It must be added that thermal insulation is primarily based on gases’ very low thermal conductivity. Gases possess poor thermal conduction properties compared to liquids and solids and thus make a good insulation material if they can be trapped (e.g., in a **foam-like structure**). Air and other gases are generally good insulators. But the main benefit is in the **absence of convection**. Therefore, many insulating materials (e.g., polystyrene) function simply by having many **gas-filled pockets,** which **prevent large-scale convection**. In all types of thermal insulation, evacuation of the air in the void space will further reduce the overall thermal conductivity of the insulator.

Alternation of gas pocket and solid material causes heat to transfer through **many interfaces,** causing a rapid decrease in heat transfer coefficient.

In the case of **thermal radiation insulation**, reflective insulations can be used. Reflective insulations are usually composed of multilayered, parallel foils of high reflectivity, spaced to reflect thermal radiation to their source.

## Example – Heat Loss through a Wall

A major source of **heat loss** from a house is through walls. Calculate the rate of heat flux through a wall 3 m x 10 m in the area (A = 30 m^{2}). The wall is 15 cm thick (L_{1}), and it is made of bricks with thermal conductivity of k_{1} = 1.0 W/m.K (poor thermal insulator). Assume that the indoor and the outdoor temperatures are 22°C and -8°C, and the convection heat transfer coefficients on the inner and the outer sides are h_{1} = 10 W/m^{2}K and h_{2} = 30 W/m^{2}K, respectively. Note that these convection coefficients strongly depend on ambient and interior conditions (wind, humidity, etc.).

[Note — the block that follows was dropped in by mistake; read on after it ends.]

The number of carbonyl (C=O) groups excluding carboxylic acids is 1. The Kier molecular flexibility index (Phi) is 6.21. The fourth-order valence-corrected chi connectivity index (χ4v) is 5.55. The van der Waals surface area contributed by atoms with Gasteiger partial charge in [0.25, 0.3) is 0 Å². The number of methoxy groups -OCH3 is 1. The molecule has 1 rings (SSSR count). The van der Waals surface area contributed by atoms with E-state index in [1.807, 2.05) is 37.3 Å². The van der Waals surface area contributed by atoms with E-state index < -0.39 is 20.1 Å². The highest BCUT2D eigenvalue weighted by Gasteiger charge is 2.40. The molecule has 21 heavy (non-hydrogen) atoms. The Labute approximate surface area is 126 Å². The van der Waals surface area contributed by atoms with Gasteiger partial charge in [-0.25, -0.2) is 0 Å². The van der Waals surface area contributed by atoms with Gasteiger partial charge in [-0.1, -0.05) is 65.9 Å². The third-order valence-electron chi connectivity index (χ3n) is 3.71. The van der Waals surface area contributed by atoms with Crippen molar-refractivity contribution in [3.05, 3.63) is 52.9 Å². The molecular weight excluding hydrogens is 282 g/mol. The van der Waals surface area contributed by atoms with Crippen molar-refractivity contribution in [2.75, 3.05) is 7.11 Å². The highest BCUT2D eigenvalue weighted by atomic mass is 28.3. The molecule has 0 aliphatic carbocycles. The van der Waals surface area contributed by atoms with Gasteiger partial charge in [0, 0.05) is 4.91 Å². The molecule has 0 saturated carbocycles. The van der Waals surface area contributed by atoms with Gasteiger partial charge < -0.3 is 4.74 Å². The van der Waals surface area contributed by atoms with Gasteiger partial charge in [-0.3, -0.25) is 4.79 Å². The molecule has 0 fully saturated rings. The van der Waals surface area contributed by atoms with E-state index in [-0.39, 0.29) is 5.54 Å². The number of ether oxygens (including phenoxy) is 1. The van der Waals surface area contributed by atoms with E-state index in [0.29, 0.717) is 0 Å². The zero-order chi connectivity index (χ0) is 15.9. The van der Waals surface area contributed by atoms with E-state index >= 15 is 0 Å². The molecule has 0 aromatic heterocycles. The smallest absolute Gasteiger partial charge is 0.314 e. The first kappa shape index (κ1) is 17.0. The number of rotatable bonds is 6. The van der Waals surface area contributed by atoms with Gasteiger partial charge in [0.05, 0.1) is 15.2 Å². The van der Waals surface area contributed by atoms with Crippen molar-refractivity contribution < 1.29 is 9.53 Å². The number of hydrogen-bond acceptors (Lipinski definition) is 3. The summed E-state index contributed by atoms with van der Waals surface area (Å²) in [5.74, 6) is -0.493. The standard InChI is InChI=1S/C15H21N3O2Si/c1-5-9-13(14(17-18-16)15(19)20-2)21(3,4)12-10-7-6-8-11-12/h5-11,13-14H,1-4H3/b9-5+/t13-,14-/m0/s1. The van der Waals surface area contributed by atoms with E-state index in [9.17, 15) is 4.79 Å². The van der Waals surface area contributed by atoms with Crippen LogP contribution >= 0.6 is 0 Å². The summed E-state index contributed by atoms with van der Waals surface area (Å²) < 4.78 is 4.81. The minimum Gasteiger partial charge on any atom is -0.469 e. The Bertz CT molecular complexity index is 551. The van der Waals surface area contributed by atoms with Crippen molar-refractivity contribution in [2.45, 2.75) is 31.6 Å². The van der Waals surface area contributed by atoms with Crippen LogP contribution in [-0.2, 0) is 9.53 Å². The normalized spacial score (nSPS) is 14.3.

- Calculate the heat flux (
**heat loss**) through this non-insulated wall. - Now assume
**thermal insulation**on the outer side of this wall. Use expanded**polystyrene insulation**10 cm thick (L_{2}) with the thermal conductivity of k_{2}= 0.03 W/m.K and calculate the heat flux (**heat loss**) through this composite wall.

**Solution:**

As was written, many heat transfer processes involve composite systems and even involve a combination of conduction and convection. It is often convenient to work with an** overall heat transfer coefficient, **known as a **U-factor **with these composite systems. The U-factor is defined by an expression analogous to **Newton’s law of cooling**:

The **overall heat transfer coefficient** is related to the total thermal resistance and depends on the geometry of the problem.

**bare wall**

Assuming one-dimensional heat transfer through the plane wall and disregarding radiation, the **overall heat transfer coefficient** can be calculated as:

The **overall heat transfer coefficient **is then:

U = 1 / (1/10 + 0.15/1 + 1/30) = 3.53 W/m^{2}K

The heat flux can be then calculated simply as:

q = 3.53 [W/m^{2}K] x 30 [K] = 105.9 W/m^{2}

The total heat loss through this wall will be:

q_{loss} = q . A = 105.9 [W/m^{2}] x 30 [m^{2}] = 3177W

**composite wall with thermal insulation**

Assuming one-dimensional heat transfer through the plane composite wall, no thermal contact resistance, and disregarding radiation, the **overall heat transfer coefficient** can be calculated as:

The **overall heat transfer coefficient **is then:

U = 1 / (1/10 + 0.15/1 + 0.1/0.03 + 1/30) = 0.276 W/m^{2}K

The heat flux can be then calculated simply as:

q = 0.276 [W/m^{2}K] x 30 [K] = 8.28 W/m^{2}

The total heat loss through this wall will be:

q_{loss} = q . A = 8.28 [W/m^{2}] x 30 [m^{2}] = 248 W

As can be seen, adding a thermal insulator causes a significant decrease in heat losses. It must be added that adding the next layer of the thermal insulator does not cause such high savings. This can be better seen from the thermal resistance method, which can be used to calculate the heat transfer through **composite walls**. The rate of steady heat transfer between two surfaces is equal to the temperature difference divided by the total thermal resistance between those two surfaces.